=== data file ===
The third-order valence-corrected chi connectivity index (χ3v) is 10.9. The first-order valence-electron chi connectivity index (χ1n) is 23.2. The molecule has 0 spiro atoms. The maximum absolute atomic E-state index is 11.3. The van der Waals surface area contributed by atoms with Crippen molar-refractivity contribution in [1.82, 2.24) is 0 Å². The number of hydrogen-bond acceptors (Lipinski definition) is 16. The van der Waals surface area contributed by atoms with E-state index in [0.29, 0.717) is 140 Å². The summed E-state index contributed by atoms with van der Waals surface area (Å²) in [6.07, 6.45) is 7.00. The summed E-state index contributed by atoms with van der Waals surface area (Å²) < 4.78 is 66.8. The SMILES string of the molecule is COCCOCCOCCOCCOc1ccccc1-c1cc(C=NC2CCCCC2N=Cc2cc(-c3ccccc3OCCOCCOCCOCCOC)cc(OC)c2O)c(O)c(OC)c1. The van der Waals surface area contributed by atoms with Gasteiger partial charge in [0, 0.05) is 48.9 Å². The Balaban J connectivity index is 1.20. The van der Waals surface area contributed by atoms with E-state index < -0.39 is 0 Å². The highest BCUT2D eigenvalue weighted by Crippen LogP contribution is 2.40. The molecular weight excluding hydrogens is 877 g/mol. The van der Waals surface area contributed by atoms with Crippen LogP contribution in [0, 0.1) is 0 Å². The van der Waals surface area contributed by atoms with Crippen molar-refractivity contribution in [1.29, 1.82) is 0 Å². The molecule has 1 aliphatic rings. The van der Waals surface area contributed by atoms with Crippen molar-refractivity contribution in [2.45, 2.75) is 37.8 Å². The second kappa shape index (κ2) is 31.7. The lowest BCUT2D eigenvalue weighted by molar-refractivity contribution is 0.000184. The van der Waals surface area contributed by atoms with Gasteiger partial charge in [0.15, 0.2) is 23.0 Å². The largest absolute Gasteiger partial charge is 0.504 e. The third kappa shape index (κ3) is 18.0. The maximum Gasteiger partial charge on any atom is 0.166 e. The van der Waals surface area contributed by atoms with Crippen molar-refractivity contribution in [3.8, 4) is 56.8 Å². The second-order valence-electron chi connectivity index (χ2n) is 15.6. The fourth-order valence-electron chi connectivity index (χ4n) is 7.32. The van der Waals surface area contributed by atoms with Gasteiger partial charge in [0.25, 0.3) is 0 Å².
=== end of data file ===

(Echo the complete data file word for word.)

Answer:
The third-order valence-corrected chi connectivity index (χ3v) is 10.9. The first-order valence-electron chi connectivity index (χ1n) is 23.2. The molecule has 0 spiro atoms. The maximum absolute atomic E-state index is 11.3. The van der Waals surface area contributed by atoms with Crippen molar-refractivity contribution in [1.82, 2.24) is 0 Å². The number of hydrogen-bond acceptors (Lipinski definition) is 16. The van der Waals surface area contributed by atoms with E-state index in [0.29, 0.717) is 140 Å². The summed E-state index contributed by atoms with van der Waals surface area (Å²) in [6.07, 6.45) is 7.00. The summed E-state index contributed by atoms with van der Waals surface area (Å²) < 4.78 is 66.8. The SMILES string of the molecule is COCCOCCOCCOCCOc1ccccc1-c1cc(C=NC2CCCCC2N=Cc2cc(-c3ccccc3OCCOCCOCCOCCOC)cc(OC)c2O)c(O)c(OC)c1. The van der Waals surface area contributed by atoms with Gasteiger partial charge in [0, 0.05) is 48.9 Å². The Balaban J connectivity index is 1.20. The van der Waals surface area contributed by atoms with E-state index < -0.39 is 0 Å². The highest BCUT2D eigenvalue weighted by Crippen LogP contribution is 2.40. The molecular weight excluding hydrogens is 877 g/mol. The van der Waals surface area contributed by atoms with Crippen LogP contribution in [0, 0.1) is 0 Å². The van der Waals surface area contributed by atoms with Crippen molar-refractivity contribution in [1.29, 1.82) is 0 Å². The molecule has 1 aliphatic rings. The van der Waals surface area contributed by atoms with Crippen molar-refractivity contribution in [2.45, 2.75) is 37.8 Å². The second kappa shape index (κ2) is 31.7. The lowest BCUT2D eigenvalue weighted by molar-refractivity contribution is 0.000184. The van der Waals surface area contributed by atoms with Gasteiger partial charge in [0.15, 0.2) is 23.0 Å². The largest absolute Gasteiger partial charge is 0.504 e. The third kappa shape index (κ3) is 18.0. The maximum Gasteiger partial charge on any atom is 0.166 e. The van der Waals surface area contributed by atoms with Crippen molar-refractivity contribution in [3.8, 4) is 56.8 Å². The second-order valence-electron chi connectivity index (χ2n) is 15.6. The fourth-order valence-electron chi connectivity index (χ4n) is 7.32. The van der Waals surface area contributed by atoms with Gasteiger partial charge in [0.25, 0.3) is 0 Å².